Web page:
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1.
Am J Epidemiol ; 2019 Sep 05.
Artigo em Inglês | MEDLINE | ID: mdl-31504108

RESUMO

Previous studies have suggested a "J-shaped" relationship between body mass index (BMI, kg/m2) and survival among head and neck cancer (HNC) patients. However, BMI is a vague measure of body composition. To provide greater resolution we used Bayesian sensitivity analysis, informed by external data, to model the relationship between predicted fat mass index (FMI, kg adipose tissue/m2), lean mass index (LMI, kg lean tissue/m2) and survival. We estimated posterior median hazard ratios (HR) and 95% credible intervals for the BMI-mortality relationship in a Bayesian framework using data from 1,180 adults in North Carolina with HNC diagnosed between 2002 and 2006. Risk factors were assessed by interview shortly after diagnosis and vital status through 2013 via the National Death Index. The relationship between BMI and all-cause mortality was convex with a nadir at 28.6 with greater risk observed throughout the normal weight range. The sensitivity analysis indicated that this was consistent with opposing increases in risk with FMI (1 kg/m2 increase, HR = 1.04 [1.00, 1.08]) and decreases with LMI (1 kg/m2 increase, HR = 0.90 [0.85, 0.95]). Patterns were similar for HNC-specific mortality but associations were stronger. Measures of body composition, rather than BMI, should be considered in relation to mortality risk.

2.
Am J Hum Genet ; 105(3): 658-668, 2019 Sep 05.
Artigo em Inglês | MEDLINE | ID: mdl-31474320

RESUMO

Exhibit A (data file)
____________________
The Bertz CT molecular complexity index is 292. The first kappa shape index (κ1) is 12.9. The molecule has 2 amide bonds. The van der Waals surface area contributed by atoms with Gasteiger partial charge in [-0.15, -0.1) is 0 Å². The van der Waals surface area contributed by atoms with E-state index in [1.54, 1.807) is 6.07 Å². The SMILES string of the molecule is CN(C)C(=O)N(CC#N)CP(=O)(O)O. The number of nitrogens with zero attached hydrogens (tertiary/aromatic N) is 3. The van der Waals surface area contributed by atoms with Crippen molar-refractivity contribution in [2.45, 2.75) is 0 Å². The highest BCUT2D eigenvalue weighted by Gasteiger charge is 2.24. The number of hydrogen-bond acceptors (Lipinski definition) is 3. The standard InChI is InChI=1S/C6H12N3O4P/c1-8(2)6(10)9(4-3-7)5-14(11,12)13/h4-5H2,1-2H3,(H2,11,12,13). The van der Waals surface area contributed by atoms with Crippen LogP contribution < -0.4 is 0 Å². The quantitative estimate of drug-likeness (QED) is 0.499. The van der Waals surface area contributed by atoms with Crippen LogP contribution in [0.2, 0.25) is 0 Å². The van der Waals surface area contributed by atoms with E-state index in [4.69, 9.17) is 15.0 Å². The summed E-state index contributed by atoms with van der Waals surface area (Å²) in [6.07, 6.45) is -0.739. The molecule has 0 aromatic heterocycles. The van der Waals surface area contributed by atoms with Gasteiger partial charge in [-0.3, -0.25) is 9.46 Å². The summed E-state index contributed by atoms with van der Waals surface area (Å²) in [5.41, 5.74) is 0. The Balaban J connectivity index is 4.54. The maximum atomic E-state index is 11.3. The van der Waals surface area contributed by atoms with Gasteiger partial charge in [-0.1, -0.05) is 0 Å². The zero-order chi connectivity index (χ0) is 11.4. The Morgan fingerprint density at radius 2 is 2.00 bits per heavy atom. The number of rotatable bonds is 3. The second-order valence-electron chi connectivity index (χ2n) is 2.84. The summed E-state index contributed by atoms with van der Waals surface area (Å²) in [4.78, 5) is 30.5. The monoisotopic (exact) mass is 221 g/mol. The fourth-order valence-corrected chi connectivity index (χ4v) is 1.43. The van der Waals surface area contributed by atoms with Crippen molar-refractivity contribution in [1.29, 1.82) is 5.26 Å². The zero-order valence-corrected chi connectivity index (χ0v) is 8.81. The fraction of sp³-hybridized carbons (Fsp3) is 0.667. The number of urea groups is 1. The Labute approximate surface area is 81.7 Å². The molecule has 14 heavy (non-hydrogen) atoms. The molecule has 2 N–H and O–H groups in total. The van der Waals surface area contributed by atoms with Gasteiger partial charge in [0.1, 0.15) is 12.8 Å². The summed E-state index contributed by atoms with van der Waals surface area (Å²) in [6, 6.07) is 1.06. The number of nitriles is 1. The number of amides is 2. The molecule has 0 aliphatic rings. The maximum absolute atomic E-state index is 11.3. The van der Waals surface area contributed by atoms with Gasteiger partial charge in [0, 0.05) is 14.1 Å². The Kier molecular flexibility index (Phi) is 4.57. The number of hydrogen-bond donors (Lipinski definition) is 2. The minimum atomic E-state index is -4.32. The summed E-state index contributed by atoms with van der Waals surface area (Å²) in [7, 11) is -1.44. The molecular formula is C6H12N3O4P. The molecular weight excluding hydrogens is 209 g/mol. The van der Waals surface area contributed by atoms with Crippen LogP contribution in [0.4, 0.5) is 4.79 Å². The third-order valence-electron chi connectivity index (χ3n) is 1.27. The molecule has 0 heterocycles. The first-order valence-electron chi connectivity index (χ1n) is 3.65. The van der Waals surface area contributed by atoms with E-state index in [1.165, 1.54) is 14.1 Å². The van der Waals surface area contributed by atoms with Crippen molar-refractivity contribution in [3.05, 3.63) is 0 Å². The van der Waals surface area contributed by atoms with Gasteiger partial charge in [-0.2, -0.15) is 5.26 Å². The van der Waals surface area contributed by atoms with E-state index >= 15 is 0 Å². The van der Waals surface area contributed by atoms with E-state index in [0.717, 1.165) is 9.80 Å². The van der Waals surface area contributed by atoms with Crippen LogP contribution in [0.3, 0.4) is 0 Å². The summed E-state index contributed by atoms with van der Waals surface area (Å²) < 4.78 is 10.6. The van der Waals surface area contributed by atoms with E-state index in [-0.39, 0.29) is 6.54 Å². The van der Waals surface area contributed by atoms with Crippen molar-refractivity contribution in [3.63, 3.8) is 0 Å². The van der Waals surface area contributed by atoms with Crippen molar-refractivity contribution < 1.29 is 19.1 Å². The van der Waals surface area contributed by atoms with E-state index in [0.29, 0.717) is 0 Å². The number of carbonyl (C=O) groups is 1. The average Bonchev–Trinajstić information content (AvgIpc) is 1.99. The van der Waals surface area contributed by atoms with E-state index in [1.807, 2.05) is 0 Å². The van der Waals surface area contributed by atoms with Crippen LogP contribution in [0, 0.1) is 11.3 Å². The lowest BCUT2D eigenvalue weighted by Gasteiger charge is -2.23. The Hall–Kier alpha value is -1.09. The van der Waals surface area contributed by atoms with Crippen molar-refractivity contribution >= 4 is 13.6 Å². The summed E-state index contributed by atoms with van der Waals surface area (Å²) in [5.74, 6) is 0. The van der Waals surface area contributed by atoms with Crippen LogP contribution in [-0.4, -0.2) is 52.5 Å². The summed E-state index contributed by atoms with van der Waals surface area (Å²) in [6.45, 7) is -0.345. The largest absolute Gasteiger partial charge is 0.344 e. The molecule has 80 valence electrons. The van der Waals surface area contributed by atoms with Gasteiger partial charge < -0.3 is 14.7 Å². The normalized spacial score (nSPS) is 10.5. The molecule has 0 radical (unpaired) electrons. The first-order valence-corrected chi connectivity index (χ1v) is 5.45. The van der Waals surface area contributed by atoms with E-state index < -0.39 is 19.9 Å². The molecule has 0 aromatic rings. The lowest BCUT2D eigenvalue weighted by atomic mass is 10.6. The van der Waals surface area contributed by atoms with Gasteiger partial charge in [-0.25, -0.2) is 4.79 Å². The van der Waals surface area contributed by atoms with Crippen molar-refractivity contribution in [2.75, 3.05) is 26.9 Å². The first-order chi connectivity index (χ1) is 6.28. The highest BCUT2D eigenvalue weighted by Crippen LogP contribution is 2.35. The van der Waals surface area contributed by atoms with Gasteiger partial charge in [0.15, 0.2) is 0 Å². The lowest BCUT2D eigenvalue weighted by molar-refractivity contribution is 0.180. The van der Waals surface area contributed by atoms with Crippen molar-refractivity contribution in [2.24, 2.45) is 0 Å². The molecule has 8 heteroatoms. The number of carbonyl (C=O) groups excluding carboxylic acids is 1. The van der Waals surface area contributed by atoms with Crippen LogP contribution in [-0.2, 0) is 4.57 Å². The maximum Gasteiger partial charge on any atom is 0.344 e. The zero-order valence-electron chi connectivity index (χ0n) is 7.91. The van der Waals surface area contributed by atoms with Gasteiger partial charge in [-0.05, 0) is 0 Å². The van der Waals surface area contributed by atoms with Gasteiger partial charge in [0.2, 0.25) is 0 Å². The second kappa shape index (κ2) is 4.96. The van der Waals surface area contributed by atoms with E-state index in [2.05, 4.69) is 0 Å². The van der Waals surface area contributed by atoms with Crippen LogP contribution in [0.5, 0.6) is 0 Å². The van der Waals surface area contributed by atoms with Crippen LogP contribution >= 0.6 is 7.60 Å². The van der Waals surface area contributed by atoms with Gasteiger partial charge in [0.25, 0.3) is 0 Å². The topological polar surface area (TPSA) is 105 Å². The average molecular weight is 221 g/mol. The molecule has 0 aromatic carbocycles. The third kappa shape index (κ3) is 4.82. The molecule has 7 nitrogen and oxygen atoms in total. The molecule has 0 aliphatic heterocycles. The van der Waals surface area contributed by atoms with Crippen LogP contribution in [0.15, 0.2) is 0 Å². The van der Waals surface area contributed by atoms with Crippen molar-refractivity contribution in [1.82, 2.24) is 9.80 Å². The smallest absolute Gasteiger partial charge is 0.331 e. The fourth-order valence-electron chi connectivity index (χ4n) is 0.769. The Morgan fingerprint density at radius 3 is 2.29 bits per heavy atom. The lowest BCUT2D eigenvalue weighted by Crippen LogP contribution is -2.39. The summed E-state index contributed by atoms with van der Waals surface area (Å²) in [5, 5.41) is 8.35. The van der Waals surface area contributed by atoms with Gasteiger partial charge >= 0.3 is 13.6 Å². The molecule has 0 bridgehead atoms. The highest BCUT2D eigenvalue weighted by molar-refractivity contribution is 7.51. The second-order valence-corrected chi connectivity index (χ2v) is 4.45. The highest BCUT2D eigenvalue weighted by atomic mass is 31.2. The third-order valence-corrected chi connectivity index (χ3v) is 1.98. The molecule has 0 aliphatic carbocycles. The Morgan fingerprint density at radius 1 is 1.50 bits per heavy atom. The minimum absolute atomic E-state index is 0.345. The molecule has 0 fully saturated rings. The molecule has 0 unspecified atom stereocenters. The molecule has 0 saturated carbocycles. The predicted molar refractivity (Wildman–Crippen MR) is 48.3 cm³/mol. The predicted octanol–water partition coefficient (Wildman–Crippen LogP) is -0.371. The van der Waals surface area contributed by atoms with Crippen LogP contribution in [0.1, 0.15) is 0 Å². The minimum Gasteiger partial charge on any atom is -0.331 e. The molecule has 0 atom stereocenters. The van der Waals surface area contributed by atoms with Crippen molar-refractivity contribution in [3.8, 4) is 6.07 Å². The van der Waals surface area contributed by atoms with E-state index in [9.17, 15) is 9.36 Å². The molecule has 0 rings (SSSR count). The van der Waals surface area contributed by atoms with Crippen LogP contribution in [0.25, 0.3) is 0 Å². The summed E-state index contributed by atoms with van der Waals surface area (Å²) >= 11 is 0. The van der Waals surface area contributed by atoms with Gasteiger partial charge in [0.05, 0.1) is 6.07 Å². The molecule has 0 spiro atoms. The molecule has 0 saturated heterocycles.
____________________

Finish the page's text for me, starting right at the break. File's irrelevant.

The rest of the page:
Neuroblastoma is a cancer of the developing sympathetic nervous system. It is diagnosed in 600-700 children per year in the United States and accounts for 12% of pediatric cancer deaths. Despite recent advances in our understanding of this malignancy's complex genetic architecture, the contribution of rare germline variants remains undefined. Here, we conducted a genome-wide analysis of large (>500 kb), rare (<1%) germline copy number variants (CNVs) in two independent, multi-ethnic cohorts totaling 5,585 children with neuroblastoma and 23,505 cancer-free control children. We identified a 550-kb deletion on chromosome 16p11.2 significantly enriched in neuroblastoma cases (0.39% of cases and 0.03% of controls; p = 3.34 × 10-9). Notably, this CNV corresponds to a known microdeletion syndrome that affects approximately one in 3,000 children and confers risk for diverse developmental phenotypes including autism spectrum disorder and other neurodevelopmental disorders. The CNV had a substantial impact on neuroblastoma risk, with an odds ratio of 13.9 (95% confidence interval = 5.8-33.4). The association remained significant when we restricted our analysis to individuals of European ancestry in order to mitigate potential confounding by population stratification (0.42% of cases and 0.03% of controls; p = 4.10 × 10-8). We used whole-genome sequencing (WGS) to validate the deletion in paired germline and tumor DNA from 12 cases. Finally, WGS of four parent-child trios revealed that the deletion primarily arose de novo without maternal or paternal bias. This finding expands the clinical phenotypes associated with 16p11.2 microdeletion syndrome to include cancer, and it suggests that disruption of the 16p11.2 region may dysregulate neurodevelopmental pathways that influence both neurological phenotypes and neuroblastoma.